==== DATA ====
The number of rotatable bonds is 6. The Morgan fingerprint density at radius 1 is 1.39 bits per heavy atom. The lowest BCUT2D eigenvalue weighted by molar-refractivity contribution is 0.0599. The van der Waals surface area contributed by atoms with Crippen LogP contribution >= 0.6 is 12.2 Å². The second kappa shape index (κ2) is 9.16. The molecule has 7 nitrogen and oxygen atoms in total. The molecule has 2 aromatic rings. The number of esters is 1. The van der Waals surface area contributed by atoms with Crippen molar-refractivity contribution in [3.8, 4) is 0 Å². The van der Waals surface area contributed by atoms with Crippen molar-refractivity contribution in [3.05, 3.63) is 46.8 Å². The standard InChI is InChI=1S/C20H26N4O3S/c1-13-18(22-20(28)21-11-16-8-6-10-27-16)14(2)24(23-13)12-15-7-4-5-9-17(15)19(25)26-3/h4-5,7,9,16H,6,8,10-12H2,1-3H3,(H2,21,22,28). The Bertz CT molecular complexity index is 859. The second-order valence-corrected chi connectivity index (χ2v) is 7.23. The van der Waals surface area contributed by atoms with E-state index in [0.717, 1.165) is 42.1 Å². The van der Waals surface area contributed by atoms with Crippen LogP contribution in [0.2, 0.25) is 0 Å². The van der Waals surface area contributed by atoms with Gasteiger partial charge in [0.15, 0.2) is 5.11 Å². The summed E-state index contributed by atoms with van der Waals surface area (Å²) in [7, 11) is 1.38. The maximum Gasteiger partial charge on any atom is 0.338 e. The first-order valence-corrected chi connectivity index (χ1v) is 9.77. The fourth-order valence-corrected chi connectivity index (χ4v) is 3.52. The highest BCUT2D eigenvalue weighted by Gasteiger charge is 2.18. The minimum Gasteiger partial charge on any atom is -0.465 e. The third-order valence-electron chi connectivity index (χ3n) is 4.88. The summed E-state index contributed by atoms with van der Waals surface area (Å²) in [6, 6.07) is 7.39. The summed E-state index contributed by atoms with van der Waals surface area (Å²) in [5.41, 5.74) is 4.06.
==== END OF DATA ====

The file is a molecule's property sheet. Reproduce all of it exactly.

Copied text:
The number of rotatable bonds is 6. The Morgan fingerprint density at radius 1 is 1.39 bits per heavy atom. The lowest BCUT2D eigenvalue weighted by molar-refractivity contribution is 0.0599. The van der Waals surface area contributed by atoms with Crippen LogP contribution >= 0.6 is 12.2 Å². The second kappa shape index (κ2) is 9.16. The molecule has 7 nitrogen and oxygen atoms in total. The molecule has 2 aromatic rings. The number of esters is 1. The van der Waals surface area contributed by atoms with Crippen molar-refractivity contribution in [3.8, 4) is 0 Å². The van der Waals surface area contributed by atoms with Crippen molar-refractivity contribution in [3.05, 3.63) is 46.8 Å². The standard InChI is InChI=1S/C20H26N4O3S/c1-13-18(22-20(28)21-11-16-8-6-10-27-16)14(2)24(23-13)12-15-7-4-5-9-17(15)19(25)26-3/h4-5,7,9,16H,6,8,10-12H2,1-3H3,(H2,21,22,28). The Bertz CT molecular complexity index is 859. The second-order valence-corrected chi connectivity index (χ2v) is 7.23. The van der Waals surface area contributed by atoms with E-state index in [0.717, 1.165) is 42.1 Å². The van der Waals surface area contributed by atoms with Crippen LogP contribution in [0.2, 0.25) is 0 Å². The van der Waals surface area contributed by atoms with Gasteiger partial charge in [0.15, 0.2) is 5.11 Å². The summed E-state index contributed by atoms with van der Waals surface area (Å²) in [7, 11) is 1.38. The maximum Gasteiger partial charge on any atom is 0.338 e. The first-order valence-corrected chi connectivity index (χ1v) is 9.77. The fourth-order valence-corrected chi connectivity index (χ4v) is 3.52. The highest BCUT2D eigenvalue weighted by Gasteiger charge is 2.18. The minimum Gasteiger partial charge on any atom is -0.465 e. The third-order valence-electron chi connectivity index (χ3n) is 4.88. The summed E-state index contributed by atoms with van der Waals surface area (Å²) in [6, 6.07) is 7.39. The summed E-state index contributed by atoms with van der Waals surface area (Å²) in [5.41, 5.74) is 4.06.